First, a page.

Goremykin's ominous prediction had come true - "When I go they will make peace." Preparations for a peace settlement were soon in full swing.
There are people who assert that the Ministers are at fault. Not so. The country now realizes that the Ministers are but fleeting shadows. The country can clearly see who sends them here. To prevent a catastrophe the Tsar himself must be removed, by force if there is no other way.
Comrades, in entering the Provisional Government I remain a Republican. In my work I must lean for help on the will of the people. I must have in the people my powerful support. May I trust you as I trust myself? I cannot live without the people, and if ever you begin to doubt me, kill me. I declare to the Provisional Government that I am a representative of the democracy, and that the Government must especially take into account the views I shall uphold as representing the people, by whose efforts the old Government was overthrown.
The Russian people are suffering from economic fatigue and from disillusionment with the Allies! The world thinks the Russian Revolution is at an end. Do not be mistaken. The Russian Revolution is just beginning.
Kerensky is a young man in his early thirties, of medium height, with a slight stoop, and a quick, alert movement, with brownish hair brushed straight up, a broad forehead already lined, a sharp nose, and bright, keen eyes, with a certain puffiness in the lids due to want of sleep, and a pale, nervous face tapering sharply to the chin. His whole bearing was that of a man who could control masses.
He was dressed in a grey, rather worn suit, with a pencil sticking out of his breast pocket. He greeted us with a very pleasant smile, and his manner was simplicity itself. He led us into his study, and there we talked for an hour. We discussed the situation thoroughly, and I got the impression that Kerensky was not only a convinced and enthusiastic democrat, ready to sacrifice his life if need be for democracy - that I already knew from previous acquaintance - but that he had a clear, broad perception of the difficulties and dangers of the situation, and was preparing to meet them.
There is only one man who can save the country, and that is Kerensky, for this little half-Jew lawyer has still the confidence of the over-articulate Petrograd mob, who, being armed, are masters of the situation. The remaining members of the Government may represent the people of Russia outside the Petrograd mob, but the people of Russia, being unarmed and inarticulate, do not count. The Provisional Government could not exist in Petrograd if it were not for Kerensky.
The policy of the Provisional Government alternated between ineffective reforms and stern repressive measures. An edict from the Socialist Minister of Labour ordered all the Workers' Committees henceforth to meet only after working hours. Among the troops at the front, 'agitators' of opposition political parties were arrested, radical newspapers closed down, and capital punishment applied - to revolutionary propagandists. Attempts were made to disarm the Red Guard. Cossacks were spent order in the provinces.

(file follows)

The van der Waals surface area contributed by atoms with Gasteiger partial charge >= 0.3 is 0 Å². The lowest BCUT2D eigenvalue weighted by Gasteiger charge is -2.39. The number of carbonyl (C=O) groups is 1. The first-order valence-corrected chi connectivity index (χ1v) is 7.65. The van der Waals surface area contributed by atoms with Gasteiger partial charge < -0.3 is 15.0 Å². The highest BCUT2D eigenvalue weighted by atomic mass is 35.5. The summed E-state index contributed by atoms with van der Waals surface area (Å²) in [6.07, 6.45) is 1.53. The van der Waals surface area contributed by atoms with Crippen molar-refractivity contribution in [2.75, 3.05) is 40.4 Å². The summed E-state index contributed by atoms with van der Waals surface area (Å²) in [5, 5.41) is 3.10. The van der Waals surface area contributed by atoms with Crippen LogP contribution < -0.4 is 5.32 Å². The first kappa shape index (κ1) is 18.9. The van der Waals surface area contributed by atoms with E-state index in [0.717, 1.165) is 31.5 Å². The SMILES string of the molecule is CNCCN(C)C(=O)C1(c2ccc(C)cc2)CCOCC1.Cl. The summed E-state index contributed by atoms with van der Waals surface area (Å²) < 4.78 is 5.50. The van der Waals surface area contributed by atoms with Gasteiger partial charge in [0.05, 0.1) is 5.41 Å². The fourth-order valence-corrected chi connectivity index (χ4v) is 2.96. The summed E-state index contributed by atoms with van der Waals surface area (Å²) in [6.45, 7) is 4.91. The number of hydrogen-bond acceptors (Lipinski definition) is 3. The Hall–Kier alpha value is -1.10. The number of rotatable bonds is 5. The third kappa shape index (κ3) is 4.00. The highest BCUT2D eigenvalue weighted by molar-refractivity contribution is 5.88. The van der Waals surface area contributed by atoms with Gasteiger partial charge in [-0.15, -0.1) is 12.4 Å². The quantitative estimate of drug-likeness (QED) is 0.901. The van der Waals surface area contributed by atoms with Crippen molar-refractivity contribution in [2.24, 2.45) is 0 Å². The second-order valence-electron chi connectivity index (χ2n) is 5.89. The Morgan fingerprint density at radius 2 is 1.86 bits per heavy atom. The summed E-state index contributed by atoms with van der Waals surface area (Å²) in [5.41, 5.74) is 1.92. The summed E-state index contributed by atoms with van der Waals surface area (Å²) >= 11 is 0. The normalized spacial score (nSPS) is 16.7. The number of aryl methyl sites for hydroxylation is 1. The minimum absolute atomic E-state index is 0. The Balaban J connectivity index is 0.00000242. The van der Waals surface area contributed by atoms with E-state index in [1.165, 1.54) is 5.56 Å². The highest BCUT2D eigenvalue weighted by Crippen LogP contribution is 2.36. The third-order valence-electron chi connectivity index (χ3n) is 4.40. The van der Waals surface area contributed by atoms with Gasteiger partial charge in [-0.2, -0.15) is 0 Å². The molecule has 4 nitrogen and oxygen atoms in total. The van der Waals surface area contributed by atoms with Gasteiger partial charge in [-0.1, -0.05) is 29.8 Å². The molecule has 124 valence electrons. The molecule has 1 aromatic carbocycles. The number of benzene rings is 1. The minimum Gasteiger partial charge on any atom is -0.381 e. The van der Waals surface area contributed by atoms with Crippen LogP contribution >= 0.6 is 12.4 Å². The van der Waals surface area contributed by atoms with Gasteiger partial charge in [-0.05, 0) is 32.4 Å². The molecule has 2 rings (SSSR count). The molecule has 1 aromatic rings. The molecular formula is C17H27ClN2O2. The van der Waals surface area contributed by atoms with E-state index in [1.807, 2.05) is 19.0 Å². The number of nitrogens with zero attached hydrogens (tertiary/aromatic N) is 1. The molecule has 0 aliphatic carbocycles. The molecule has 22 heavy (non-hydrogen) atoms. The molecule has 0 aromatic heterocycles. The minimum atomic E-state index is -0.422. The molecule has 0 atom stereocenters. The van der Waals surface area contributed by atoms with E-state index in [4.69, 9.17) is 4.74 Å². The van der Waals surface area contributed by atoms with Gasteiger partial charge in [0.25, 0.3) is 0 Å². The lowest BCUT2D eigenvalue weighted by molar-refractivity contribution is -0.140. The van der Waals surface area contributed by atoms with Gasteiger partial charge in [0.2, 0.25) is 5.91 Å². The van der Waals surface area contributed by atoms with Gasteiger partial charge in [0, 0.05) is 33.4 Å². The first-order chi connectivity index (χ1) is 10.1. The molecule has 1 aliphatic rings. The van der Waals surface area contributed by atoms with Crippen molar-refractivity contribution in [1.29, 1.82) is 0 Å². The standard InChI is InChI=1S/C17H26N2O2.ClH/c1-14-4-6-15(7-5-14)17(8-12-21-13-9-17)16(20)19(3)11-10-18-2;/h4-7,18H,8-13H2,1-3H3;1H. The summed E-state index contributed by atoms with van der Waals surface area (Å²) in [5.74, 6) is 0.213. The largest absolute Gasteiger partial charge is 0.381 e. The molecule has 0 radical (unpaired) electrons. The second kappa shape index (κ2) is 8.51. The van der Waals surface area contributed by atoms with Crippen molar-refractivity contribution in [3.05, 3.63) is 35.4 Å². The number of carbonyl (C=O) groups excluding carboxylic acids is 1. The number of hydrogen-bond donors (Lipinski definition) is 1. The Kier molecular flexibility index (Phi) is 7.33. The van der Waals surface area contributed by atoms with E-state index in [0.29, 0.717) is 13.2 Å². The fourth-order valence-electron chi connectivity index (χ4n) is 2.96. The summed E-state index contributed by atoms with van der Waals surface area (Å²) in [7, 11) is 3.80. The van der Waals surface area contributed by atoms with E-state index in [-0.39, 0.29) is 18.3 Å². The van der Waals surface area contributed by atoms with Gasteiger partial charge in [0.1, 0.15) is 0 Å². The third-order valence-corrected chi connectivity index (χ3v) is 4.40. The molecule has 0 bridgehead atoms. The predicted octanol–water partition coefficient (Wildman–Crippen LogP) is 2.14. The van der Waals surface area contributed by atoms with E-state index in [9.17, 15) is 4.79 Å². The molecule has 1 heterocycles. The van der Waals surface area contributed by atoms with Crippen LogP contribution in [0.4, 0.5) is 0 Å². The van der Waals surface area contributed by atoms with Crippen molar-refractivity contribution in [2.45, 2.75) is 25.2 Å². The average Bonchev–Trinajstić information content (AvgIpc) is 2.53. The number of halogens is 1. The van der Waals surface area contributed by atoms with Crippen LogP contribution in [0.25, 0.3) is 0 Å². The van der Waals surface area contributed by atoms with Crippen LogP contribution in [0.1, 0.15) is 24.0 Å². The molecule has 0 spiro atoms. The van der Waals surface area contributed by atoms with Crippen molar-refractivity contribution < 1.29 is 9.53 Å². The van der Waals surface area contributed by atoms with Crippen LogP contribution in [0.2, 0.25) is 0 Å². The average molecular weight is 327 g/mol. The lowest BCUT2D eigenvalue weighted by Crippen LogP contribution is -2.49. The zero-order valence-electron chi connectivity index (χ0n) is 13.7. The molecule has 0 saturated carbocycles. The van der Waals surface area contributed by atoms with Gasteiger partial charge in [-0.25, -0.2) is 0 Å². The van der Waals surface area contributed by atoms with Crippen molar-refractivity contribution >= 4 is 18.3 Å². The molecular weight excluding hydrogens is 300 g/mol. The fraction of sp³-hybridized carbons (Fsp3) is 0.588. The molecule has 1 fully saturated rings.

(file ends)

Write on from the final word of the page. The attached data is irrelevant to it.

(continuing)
In September 1917, matters reached a crisis. Against the overwhelming sentiment of the country, Kerensky and the 'moderate' Socialists succeeded in establishing a Government of Coalition with the propertied classes; and as a result, the Mensheviki and Socialist Revolutionaries lost the confidence of the people for ever.
Week by week food became scarcer. The daily allowance of bread fell from a pound and a half to a pound, than three-quarters, half, and a quarter-pound. Towards the end there was a week without any bread at all. Sugar one was entitled to at the rate of two pounds a month - if one could get it at all, which was seldom. A bar of chocolate or a pound of tasteless candy cost anywhere from seven to ten roubles - at least a dollar. For milk and bread and sugar and tobacco one had to stand in queue. Coming home from an all-night meeting I have seen the tail beginning to form before dawn, mostly women, some babies in their arms.
Before the end of August it was obvious that there would be a Bolshevik majority in the Soviets that would be reflected in the composition of the Executive Committee. During the 'July Days' the weakness of the Government had been manifest. Kerensky had been weakened by the double failure, military and diplomatic, disasters in Galicia and failure to bring the warring powers together in conference at Stockholm. Both these failures had brought new strength to the Bolsheviks, and a swing to the left was inevitable.
The fourth year's campaign will mean the annihilation of the army and the country. There is a danger for the safety of Petrograd. Counter-revolutionaries rejoice in the people's misfortunes. The Kerensky Government is against the people. He will destroy the country. This paper stands for the people and by the people - the poor classes, workers, soldiers and peasants. The people can only be saved by the completion of the revolution and for this purpose the full power must be in the hands of the Soviets.
I order all military units and detachments to remain in their barracks until further orders from the Staff of the Military District. All officers who act without orders from their superiors will be court-martialled for mutiny. I forbid absolutely any execution by soldiers of instructions from other organizations.